Making a website/web app installable using PWA (Part-1 — The Power of PWA)
Hello guys, I’m back with a new series on converting your website/web app to a native application regardless of platform.
I know terms like a web app, and PWA sounds very strange to you. We often use the word “Website”, but what is “web app”?
Generally, we use “Web apps” all day.
Reader: Really!! can you give us an example ?
Sure, why not!
All Google-related services like Gmail, Google Docs, sheets etc., are the best examples of “Web Apps.” that we use daily.
What is PWA?
Progressive Web Application, aka PWA, is a web app intended to work on any platform with the help of a supported browser. It works on both desktop and mobile devices.
It was also called as light-weight native application
Google Chrome, Apple Safari, Firefox for Android, and Microsoft Edge are the supported browsers of PWA (as of now).
Pillars of PWA
PWA was built based on the three main pillars to make it feel like a native application.
- Installable as App — PWA is installable on any device as an application and consumes less space when compared to native apps. In addition, they’re launchable from on the user’s home screen, dock, and taskbar.
- Reliable — It works regardless of the network connection.
- Capable — For example, you can build a video chat app using WebRTC, geolocation, and push notifications and make it available as a native app. Twitter lite uses the concept of PWA.
Twitter saw a 65% increase in pages per session, 75% more Tweets, and a 20% decrease in bounce rate, all while reducing the size of their app by over 97%. After switching to a PWA
PWAs offer similar capabilities to iOS/Android/desktop apps. They are reliable even in unstable network conditions. They are installable, making it easier for users to find and use them.
Most browsers indicate that PWA is installable when it meets specific criteria with some address bar or banner indicators.
- 50% of smartphone users are more likely to use a company’s mobile site when browsing or shopping because they don’t want to download an app.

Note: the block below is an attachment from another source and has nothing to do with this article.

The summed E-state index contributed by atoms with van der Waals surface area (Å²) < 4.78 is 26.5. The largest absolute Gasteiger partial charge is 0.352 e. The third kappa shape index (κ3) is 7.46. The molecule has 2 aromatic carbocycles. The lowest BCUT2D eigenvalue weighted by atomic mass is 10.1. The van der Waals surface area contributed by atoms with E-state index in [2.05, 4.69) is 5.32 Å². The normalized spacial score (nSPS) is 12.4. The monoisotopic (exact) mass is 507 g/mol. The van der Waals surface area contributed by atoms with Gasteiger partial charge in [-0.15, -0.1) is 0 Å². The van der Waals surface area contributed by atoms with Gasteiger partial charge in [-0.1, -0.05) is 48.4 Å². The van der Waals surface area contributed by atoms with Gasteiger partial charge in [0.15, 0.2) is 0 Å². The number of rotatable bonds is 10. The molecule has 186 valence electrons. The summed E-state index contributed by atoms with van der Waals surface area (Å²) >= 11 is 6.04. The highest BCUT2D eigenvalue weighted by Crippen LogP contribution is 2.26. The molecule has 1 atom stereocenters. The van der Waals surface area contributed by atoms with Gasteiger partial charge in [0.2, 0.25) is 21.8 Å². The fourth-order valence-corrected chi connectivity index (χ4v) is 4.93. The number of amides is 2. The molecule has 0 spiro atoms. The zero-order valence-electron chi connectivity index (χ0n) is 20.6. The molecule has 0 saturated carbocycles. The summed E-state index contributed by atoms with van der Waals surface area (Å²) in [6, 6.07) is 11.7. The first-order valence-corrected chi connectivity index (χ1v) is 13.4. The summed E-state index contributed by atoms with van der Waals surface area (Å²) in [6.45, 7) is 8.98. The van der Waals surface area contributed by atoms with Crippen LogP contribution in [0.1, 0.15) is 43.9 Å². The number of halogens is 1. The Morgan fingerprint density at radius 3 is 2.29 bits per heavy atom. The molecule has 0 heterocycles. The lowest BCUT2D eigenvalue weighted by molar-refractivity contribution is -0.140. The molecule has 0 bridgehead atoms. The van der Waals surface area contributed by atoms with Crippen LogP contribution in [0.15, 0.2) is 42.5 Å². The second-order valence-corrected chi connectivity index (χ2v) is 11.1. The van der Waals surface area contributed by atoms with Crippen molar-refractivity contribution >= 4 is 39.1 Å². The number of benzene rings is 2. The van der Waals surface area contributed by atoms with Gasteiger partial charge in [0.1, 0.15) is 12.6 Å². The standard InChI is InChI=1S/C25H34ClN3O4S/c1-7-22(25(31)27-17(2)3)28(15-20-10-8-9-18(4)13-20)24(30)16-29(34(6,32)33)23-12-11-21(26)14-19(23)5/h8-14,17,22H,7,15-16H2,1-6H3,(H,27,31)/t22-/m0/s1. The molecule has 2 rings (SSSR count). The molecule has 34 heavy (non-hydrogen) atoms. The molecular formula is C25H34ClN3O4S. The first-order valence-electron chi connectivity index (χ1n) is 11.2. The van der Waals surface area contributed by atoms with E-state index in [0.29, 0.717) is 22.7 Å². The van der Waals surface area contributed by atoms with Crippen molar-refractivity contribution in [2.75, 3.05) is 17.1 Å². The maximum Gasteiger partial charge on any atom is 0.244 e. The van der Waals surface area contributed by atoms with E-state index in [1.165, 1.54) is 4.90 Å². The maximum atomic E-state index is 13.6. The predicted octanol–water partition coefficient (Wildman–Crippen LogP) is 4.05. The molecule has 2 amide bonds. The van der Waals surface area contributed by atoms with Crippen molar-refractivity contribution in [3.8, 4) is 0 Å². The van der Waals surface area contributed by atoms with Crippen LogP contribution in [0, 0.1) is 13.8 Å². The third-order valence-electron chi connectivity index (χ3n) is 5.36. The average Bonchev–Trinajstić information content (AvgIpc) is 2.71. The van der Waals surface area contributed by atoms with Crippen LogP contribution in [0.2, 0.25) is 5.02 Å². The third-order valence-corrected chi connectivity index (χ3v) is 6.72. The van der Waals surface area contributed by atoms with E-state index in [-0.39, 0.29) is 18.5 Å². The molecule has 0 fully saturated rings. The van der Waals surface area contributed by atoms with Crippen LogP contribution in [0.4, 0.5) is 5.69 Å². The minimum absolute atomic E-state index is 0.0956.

- One of the top reasons for uninstalling an app is the limited storage.
- Users hate delays and unreliability on mobile.
- Uninterrupted flow.
How does PWA fulfil customer needs and shape a good experience?
- It uses caching and predictive fetching of resources, making the site perform faster and more reliable.
- PWA usually takes less than 1MB of storage.
- New APIs like web push notifications make it easier to re-engage your users with personalized content.
But why should a user install PWA?
It makes the customer journey easier to come back to your site.
The Android/ios app would at least need three steps.
- Redirects to Playstore or App store.
- Download the app.
- Account sign-in and continuing the process.
But, PWA installation is done with one click, and the customer can continue with his flow.
The PWA badge in Lighthouse shows if your PWA passes the installability criteria.
Great! I hope you got some idea about PWA and its uses.
Reader: How to add the PWA badge to my existing site?
— How to add offline experience to a web app?
— what is a lighthouse report? what can I measure there?
Wait, there is much to know about shaping the user experience for a PWA.
Since I don't want to confuse you through a single post, I divided Making a website/web app installable using PWA into three parts.
Soon I’ll be back with Part -2
Until then, stay Home 🏠 stay safe 😷
Don’t forget to appreciate my work with a 👏.